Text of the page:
St. John Paul II, Pope
The school of suffering
Karol Wojtyła – “Lolek” to his family and friends – learned a great deal from suffering. The boy, born in 1920 in Wadowice, Poland, lost his mother when he was nine. When he was twelve, his elder brother died. He enrolled at university in Krakow at the age of nineteen to study his passion, Polish literature, but a year later Germany invaded Poland, the university was closed, and the professors deported to concentration camps.
In the hungry, bleak years of the German occupation, Karol, the aspiring actor who staged clandestine theater performances with his friends, came to know the world of manual laborers, the hardness of their lives as well as their great dignity, becoming a laborer himself in a stone quarry and a chemical plant.
There was light even in this dark time. His father, a man of profound prayer, taught him how to invoke the Holy Spirit. A friend, the tailor Jan Tyranowski, showed Karol the beauty of the interior life. Loss struck again: Karol’s father died in 1941, leaving the young man alone in the world. But with this new grief came illumination: “God was calling me to be a priest.”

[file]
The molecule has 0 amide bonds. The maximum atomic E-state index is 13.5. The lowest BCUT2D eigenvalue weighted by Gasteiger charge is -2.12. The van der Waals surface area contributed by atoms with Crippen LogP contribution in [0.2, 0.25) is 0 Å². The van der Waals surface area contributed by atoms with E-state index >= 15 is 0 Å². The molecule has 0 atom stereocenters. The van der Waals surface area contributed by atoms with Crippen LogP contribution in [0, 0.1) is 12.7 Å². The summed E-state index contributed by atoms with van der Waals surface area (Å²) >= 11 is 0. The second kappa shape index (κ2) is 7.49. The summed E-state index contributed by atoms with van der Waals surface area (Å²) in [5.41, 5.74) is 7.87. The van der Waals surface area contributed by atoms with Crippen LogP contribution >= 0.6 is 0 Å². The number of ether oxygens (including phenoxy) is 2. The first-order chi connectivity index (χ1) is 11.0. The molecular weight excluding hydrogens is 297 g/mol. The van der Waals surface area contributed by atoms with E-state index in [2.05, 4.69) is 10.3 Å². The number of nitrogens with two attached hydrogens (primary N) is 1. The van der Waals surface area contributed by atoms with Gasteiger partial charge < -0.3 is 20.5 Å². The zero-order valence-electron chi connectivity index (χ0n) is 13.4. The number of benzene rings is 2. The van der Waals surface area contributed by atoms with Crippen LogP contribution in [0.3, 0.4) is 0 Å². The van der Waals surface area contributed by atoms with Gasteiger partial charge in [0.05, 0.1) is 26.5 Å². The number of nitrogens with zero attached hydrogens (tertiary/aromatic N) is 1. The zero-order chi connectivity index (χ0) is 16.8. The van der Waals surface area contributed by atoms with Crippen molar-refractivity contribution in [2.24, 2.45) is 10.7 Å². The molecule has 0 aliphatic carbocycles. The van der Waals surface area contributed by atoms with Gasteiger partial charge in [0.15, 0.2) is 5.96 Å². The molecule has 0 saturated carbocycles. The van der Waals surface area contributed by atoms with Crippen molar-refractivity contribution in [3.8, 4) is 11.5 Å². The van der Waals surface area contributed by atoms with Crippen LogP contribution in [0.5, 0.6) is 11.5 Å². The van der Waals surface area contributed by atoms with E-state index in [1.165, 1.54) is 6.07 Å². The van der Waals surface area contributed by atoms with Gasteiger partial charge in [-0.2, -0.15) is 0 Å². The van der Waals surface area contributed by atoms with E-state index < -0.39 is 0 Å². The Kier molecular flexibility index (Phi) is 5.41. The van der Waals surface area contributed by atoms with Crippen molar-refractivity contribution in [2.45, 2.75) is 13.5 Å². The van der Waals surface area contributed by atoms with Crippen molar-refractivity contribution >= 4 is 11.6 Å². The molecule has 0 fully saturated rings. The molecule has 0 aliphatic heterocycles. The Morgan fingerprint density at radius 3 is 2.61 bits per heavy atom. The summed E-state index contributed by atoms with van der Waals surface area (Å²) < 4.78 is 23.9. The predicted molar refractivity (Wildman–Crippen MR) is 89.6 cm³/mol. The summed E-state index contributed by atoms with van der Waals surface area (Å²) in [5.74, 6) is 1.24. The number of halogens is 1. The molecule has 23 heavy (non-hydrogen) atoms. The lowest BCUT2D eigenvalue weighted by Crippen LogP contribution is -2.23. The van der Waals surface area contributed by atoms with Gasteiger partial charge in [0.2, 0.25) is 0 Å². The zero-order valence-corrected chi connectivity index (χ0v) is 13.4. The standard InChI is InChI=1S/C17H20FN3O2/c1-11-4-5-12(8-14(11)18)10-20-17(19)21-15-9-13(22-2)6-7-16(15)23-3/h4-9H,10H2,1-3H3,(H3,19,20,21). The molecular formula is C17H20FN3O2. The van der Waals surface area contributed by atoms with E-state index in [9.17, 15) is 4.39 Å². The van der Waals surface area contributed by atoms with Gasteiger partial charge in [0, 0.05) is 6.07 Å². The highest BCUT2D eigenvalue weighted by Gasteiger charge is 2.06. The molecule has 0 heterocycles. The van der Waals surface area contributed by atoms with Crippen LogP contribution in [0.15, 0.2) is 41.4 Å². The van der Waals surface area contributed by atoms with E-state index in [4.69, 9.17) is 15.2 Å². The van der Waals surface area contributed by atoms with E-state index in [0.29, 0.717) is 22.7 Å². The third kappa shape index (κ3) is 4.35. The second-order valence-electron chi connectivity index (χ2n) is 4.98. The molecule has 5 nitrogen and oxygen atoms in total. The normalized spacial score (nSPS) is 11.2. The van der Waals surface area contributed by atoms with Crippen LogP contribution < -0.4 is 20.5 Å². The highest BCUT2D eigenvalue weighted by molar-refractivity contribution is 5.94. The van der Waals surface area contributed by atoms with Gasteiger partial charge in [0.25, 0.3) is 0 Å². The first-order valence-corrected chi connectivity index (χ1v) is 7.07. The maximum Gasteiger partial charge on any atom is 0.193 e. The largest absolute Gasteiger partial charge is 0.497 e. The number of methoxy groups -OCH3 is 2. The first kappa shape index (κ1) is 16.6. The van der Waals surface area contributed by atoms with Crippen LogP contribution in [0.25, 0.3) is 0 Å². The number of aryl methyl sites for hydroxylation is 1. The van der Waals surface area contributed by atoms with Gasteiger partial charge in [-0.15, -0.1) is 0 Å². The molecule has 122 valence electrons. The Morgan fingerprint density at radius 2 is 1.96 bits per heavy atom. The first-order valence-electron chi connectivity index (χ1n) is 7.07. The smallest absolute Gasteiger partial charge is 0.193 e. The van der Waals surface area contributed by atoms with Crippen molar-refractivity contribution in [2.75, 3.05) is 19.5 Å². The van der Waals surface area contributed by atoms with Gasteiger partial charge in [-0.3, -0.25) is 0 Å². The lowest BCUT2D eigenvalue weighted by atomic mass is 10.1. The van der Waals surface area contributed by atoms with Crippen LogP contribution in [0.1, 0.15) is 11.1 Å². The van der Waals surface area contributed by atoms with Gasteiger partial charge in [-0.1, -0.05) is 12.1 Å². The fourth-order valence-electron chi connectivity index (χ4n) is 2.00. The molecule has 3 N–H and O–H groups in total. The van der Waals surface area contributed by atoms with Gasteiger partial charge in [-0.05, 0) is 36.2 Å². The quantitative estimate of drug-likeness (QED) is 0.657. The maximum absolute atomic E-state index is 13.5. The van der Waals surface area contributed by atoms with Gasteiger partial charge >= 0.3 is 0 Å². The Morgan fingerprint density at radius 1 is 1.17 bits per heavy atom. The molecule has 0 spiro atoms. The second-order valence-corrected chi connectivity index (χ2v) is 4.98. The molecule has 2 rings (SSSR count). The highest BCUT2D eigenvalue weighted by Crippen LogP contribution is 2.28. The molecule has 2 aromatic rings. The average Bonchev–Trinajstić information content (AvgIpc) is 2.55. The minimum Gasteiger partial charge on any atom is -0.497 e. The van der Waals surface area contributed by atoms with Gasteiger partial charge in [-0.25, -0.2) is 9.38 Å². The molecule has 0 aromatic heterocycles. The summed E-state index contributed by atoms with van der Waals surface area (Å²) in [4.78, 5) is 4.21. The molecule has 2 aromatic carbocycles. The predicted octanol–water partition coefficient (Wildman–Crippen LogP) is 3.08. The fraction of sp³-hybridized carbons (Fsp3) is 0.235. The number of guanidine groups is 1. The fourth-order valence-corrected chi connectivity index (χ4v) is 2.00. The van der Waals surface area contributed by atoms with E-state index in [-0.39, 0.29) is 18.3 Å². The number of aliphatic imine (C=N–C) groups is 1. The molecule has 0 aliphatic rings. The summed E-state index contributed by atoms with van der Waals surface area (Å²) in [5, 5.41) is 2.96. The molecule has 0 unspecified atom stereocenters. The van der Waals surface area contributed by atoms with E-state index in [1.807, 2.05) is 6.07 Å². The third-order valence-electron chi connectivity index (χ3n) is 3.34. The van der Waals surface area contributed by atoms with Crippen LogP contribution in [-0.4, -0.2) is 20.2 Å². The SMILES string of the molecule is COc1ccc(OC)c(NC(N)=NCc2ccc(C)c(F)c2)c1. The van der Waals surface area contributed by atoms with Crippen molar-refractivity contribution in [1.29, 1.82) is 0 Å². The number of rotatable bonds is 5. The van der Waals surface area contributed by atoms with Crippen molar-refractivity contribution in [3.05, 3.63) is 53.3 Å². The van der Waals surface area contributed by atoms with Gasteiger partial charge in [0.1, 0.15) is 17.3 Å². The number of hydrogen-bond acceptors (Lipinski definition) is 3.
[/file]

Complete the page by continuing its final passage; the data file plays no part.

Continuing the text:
Priest and bishop
Karol studied for the priesthood in Krakow’s clandestine seminary and was ordained in 1946. His bishop noted the young priest’s intellectual and spiritual gifts and sent him to complete a doctorate in Rome. After some time as pastor of a parish and a university chaplain, Fr. Wojtyła became a professor of moral theology and ethics at Krakow and Lublin, where a group of students often accompanied him on hikes in the mountains.
There, far from the prying ears of Poland’s communist regime, the young people discussed philosophy, theology, the Christian life, and often, their marriages with “Wujek,” “uncle” – the title they gave to Fr. Wojtyła on their outings to disguise the fact that he was a priest. It was experiences such as these, Wojtyła would later say, that made him “fall in love with human love.” They would become the living basis for his “theology of the body,” or theology of human love.